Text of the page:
Environmental justice, jobs and ice cream: Office of Sustainability event connects Wash. U. students with St. Louis organization
Environmental issues and social justice are two topics that, at first glance, can seem disconnected. The former is perceived as the realm of privileged white activists, while the latter encompasses crucial fights for equality that are often ignored by those very same activists. But in the interdisciplinary subject of environmental justice, the issues that impact the natural world and those that impact humans are inextricably intertwined.
Washington University’s Office of Sustainability (OOS) has ramped up its efforts over the past year to shine a spotlight on this all-important topic. It recently launched the WashU Environmental Justice Initiative, which includes a steering committee comprised of faculty, staff, and students and has produced a report on faculty networks relevant to environmental justice.
The OOS also put on an event last October, the “Environmental JustICE Cream Social,” to introduce students both to each other and to the general concept of environmental sustainability—with delicious ice cream as an added bonus. This semester, they followed up on the huge turnout of the first event with a new iteration: an internship fair. The event kept the ice cream, the students and the environmental justice focus and added dozens of organizations at the local, state and national levels who were looking for interns in environmental justice-themed positions. It was a perfect recipe for success.
The internship fair was held Thursday, Feb. 15, in the Goldfarb Commons of Goldfarb Hall. The building, a part of the Brown School, was an appropriate setting to enhance the social justice elements of the event, as over 25 groups presented two-minute pitches to a captive audience. The second part of the evening was more free-form, as students mingled and chatted with representatives of each organization in an internship fair format.
Senior Annalise Wagner, a student associate on the OOS’ Environmental Justice team, was excited about the outcome of the event that she planned. The turnout, which Wagner estimated to be at least 50 students, was especially exciting in comparison to the first-ever Environmental JustICE Cream Social in the spring semester of 2017, which drew a much smaller crowd.
“I think the past few events this semester have shown there’s a lot of interest on campus to engage more with these issues,” Wagner enthused. She added that the reaction from attendees has so far been positive, as many students learned about organizations that they’d previously been unfamiliar with—or were unaware that they worked on environmental justice issues.
As for the goal of this semester’s ice cream social, it was a natural progression from the more educational nature of its precursors.
“The past events were a lot about trying to foster a better understanding of what environmental justice is and what environmental issues in St. Louis might look like. This event was hopefully still allowing the space for that but also providing students with opportunities to actually volunteer to help work on those issues, rather than [only] discussing them,” Wagner explained.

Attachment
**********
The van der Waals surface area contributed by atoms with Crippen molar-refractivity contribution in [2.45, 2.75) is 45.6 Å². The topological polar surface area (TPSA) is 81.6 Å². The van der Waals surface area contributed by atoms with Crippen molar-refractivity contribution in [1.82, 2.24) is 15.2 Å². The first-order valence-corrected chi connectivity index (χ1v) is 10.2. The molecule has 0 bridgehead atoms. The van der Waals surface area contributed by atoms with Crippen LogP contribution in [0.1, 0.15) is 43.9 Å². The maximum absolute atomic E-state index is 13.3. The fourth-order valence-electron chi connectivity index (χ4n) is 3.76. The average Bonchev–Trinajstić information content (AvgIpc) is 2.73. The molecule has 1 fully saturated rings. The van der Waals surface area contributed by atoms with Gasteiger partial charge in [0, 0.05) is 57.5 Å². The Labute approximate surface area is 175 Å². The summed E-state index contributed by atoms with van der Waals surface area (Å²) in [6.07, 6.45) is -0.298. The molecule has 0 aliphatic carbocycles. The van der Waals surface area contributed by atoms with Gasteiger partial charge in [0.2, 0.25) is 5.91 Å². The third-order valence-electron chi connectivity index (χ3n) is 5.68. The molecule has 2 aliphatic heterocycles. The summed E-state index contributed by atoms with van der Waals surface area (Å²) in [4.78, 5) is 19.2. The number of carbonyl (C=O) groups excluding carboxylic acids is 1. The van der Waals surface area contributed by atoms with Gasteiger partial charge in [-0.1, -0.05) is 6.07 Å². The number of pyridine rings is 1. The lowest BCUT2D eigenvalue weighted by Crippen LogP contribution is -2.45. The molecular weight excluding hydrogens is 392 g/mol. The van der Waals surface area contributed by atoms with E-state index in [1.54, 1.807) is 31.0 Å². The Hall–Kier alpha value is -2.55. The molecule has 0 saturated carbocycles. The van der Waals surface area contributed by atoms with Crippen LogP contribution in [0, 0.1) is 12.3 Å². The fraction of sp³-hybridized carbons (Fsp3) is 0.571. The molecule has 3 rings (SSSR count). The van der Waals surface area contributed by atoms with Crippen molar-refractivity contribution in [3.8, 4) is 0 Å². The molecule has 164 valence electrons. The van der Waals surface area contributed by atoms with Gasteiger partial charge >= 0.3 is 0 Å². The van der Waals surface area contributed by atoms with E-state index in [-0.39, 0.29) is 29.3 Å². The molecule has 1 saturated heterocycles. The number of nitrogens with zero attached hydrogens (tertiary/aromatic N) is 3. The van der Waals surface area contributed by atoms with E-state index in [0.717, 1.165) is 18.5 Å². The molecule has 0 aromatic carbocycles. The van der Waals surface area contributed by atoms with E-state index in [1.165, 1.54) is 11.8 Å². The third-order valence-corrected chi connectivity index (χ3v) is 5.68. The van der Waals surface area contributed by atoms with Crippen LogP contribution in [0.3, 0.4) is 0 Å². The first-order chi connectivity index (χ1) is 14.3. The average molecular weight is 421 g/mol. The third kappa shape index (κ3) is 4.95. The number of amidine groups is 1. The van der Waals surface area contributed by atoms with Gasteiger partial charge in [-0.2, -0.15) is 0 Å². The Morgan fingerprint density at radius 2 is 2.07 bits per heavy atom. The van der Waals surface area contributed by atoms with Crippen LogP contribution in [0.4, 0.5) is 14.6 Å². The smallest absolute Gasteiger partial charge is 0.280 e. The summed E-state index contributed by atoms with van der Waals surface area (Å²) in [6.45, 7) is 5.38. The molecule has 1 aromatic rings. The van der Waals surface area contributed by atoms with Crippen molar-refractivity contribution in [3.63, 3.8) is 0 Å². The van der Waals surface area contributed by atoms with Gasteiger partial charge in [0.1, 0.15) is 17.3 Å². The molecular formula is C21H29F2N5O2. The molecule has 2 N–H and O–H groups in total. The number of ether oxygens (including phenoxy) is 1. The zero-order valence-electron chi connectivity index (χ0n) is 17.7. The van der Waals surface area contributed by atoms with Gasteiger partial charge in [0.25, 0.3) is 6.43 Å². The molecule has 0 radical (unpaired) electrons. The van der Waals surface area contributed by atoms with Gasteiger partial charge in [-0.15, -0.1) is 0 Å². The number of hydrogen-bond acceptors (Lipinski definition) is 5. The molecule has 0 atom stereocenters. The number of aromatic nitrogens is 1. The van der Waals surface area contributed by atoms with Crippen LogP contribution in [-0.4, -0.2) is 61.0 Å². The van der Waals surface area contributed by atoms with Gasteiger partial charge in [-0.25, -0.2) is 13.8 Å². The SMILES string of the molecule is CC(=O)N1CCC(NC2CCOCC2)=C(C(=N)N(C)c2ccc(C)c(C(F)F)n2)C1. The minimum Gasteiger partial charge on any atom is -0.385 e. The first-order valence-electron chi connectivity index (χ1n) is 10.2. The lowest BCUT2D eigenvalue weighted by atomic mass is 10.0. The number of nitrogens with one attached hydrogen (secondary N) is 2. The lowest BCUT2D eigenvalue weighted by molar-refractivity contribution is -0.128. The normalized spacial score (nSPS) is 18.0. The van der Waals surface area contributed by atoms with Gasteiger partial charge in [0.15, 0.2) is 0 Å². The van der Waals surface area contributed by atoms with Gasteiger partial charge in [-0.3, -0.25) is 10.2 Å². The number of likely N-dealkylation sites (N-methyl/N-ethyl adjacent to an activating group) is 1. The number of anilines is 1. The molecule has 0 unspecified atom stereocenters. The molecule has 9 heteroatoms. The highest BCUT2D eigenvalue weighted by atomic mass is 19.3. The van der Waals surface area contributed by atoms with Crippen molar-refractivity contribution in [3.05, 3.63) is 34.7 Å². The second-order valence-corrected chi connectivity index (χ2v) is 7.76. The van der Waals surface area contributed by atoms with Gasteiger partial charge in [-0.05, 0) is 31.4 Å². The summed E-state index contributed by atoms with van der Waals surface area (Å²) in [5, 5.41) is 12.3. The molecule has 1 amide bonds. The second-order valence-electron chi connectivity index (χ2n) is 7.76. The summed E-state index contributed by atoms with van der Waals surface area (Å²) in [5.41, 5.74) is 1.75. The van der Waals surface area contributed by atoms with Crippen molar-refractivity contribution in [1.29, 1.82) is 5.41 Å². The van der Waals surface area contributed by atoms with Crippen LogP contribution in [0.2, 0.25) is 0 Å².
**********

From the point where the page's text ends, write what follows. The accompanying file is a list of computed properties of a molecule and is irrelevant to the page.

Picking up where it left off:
This progression from education into action is one that Wagner herself has experienced in her time at Wash. U. A St. Louis native, Wagner feels that the neighborhoods she frequented in her pre-college years, including Clayton and LaDue, existed in their own version of the “Wash. U. bubble.” She offered access to green space as a simple but effective example: Growing up, Wagner had a park in her backyard; she didn’t have to think about the fact that for the majority of St. Louis residents, green space is not very accessible.
This example is directly applicable to student life at our beloved university, too.
“As Wash. U. students on our campus, we have a lot of access to green spaces outdoors; we have Forest Park nearby, and we don’t have to worry about lead poisoning or radioactive waste nearby,” Wagner pointed out. “It’s easy to not be aware of that privilege. So, I think learning that there are people just 20 minutes away [who] don’t enjoy the same privileges and are really impacted by environmental burdens—it’s important to be aware of the space and community you’re living in.”
“It’s been very interesting to see how Wash. U. can be very insulated from these issues but also just St. Louis as a city can have these pockets that are very isolated—that aren’t really facing these environmental justice issues—which is kind of the whole point of environmental justice, that certain communities are disproportionately affected,” Wagner continued. “But, reflecting on my experience, with not being aware that I have those benefits, motivated me to learn more about environmental justice and to see what I could do to make other people make connections, to try to better the situation here.”
Wagner emphasized that simply attending Washington University is an opportunity that gives students invaluable tools, which they can use for causes like promoting environmental justice.
“An education here, and more involvement in student groups and volunteer opportunities, can help people pursue something that they’re really passionate about,” she said.
This is true even—or especially—for students who aren’t from St. Louis, or who plan to leave the city after graduating. Wagner says, “Because St. Louis is more of a smaller city with room to grow, it means that involvement with nonprofits or local government can have a really large impact.”
As students hunker down to prepare for exams and cloister themselves in Olin Library writing papers, it’s important not to forget to look outward—engaging with the St. Louis community, making efforts to learn about it and actively working on issues like environmental justice. For students looking to get involved, the Office of Sustainability’s website is a wonderful first step into education and action.